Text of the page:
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Old March 2 2013, 06:11 AM   #5
Dover
Lieutenant Junior Grade
 
Re: Did Kira really pity Prin, from The Darkness and the Light?

Dal Rassak wrote: View Post
(Lots of interesting stuff)
That's a good way to look at it, I guess. Making it about the war as a whole rather than about the two of them removes the need to assign the dark and light to specific people, which is where I get hung up.

Since trying to assign meaning to the words for some reason makes my brain break, I went back to looking at the episode.

When she says "A light only shines in the dark," the camera cuts to Prin lying in a shaft of light. Assuming we're being given a clue, I would say that could mean Prin has been living in the dark -- literally -- and now he's in the light, his crimes are exposed and he's been brought to justice.

The only reason I think this might be a red herring is that that shot is also part of the Silence of the Lambs homage, and may not have been intended to be taken that literally.

But let's say it was, then we're back to the idea that Kira thinks he was the dark one, and since she was the one who brought him into the light, that seems to imply that he was bad and what she did was good.

There's also something slightly accusatory about the way Visitor delivers the line. There's a coldness in her eyes when she looks at him that makes it hard to take it as her being sympathetic to him, or seeing them as equals in guilt and suffering.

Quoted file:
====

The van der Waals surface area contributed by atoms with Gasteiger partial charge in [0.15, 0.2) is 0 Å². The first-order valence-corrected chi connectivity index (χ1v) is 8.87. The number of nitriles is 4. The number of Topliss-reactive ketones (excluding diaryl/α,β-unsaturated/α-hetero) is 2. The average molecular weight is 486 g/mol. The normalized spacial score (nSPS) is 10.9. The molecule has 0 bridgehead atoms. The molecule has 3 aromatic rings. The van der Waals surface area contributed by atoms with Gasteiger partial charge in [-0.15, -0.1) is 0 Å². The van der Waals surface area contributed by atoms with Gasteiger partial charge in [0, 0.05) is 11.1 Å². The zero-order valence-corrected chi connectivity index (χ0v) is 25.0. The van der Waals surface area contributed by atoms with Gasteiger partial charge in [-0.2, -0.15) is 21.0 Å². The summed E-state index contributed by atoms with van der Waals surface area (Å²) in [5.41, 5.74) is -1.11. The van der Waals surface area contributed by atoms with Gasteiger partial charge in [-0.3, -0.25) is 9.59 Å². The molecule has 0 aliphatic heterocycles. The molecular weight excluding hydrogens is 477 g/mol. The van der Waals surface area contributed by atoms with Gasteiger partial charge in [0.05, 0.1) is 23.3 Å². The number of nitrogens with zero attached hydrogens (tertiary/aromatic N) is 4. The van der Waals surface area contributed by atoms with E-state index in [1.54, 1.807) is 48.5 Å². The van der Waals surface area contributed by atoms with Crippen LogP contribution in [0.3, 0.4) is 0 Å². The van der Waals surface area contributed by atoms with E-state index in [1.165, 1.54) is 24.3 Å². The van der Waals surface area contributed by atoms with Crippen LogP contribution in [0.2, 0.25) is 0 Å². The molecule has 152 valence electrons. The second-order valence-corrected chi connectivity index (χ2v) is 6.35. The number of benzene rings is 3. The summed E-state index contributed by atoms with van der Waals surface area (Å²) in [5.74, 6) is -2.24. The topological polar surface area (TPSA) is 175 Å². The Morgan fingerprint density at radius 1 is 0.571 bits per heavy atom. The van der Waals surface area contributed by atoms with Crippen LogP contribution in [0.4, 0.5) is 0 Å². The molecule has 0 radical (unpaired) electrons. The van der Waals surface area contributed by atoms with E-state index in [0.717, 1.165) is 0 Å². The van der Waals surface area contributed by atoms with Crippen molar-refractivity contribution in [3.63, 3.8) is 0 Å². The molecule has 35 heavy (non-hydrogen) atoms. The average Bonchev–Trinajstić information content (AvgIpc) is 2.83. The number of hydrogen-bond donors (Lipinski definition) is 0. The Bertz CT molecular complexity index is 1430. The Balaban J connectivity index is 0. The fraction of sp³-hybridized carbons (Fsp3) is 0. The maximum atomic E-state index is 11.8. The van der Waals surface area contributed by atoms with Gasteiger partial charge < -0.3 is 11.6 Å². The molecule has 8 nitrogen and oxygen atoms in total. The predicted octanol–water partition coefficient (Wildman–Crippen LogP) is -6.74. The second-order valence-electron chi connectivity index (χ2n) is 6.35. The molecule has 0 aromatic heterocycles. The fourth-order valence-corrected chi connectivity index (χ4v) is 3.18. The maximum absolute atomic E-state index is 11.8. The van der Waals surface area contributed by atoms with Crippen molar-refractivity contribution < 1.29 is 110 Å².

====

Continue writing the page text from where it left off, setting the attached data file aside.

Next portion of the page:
The words on paper are ambiguous, but based on the way it's shot, I think it leans toward something like this:
"A light only shines in the dark"
(I, the white knight of freedom and righteousness, only became what I am because you evil Cardassians came and did your evil deeds to my planet.)

"And sometimes innocence is just an excuse for the guilty"
(You defended your actions by claiming innocence, but you wouldn't have gotten bombed if you weren't there doing bad things in the first place, but you don't want to admit that you brought it on yourself.)

I think this is the best-supported interpretation, but it's not conclusive at all. The inconclusiveness is what I find so frustrating. What's the point of telling such a character-driven story if you can't figure out what you were supposed to learn about the character?
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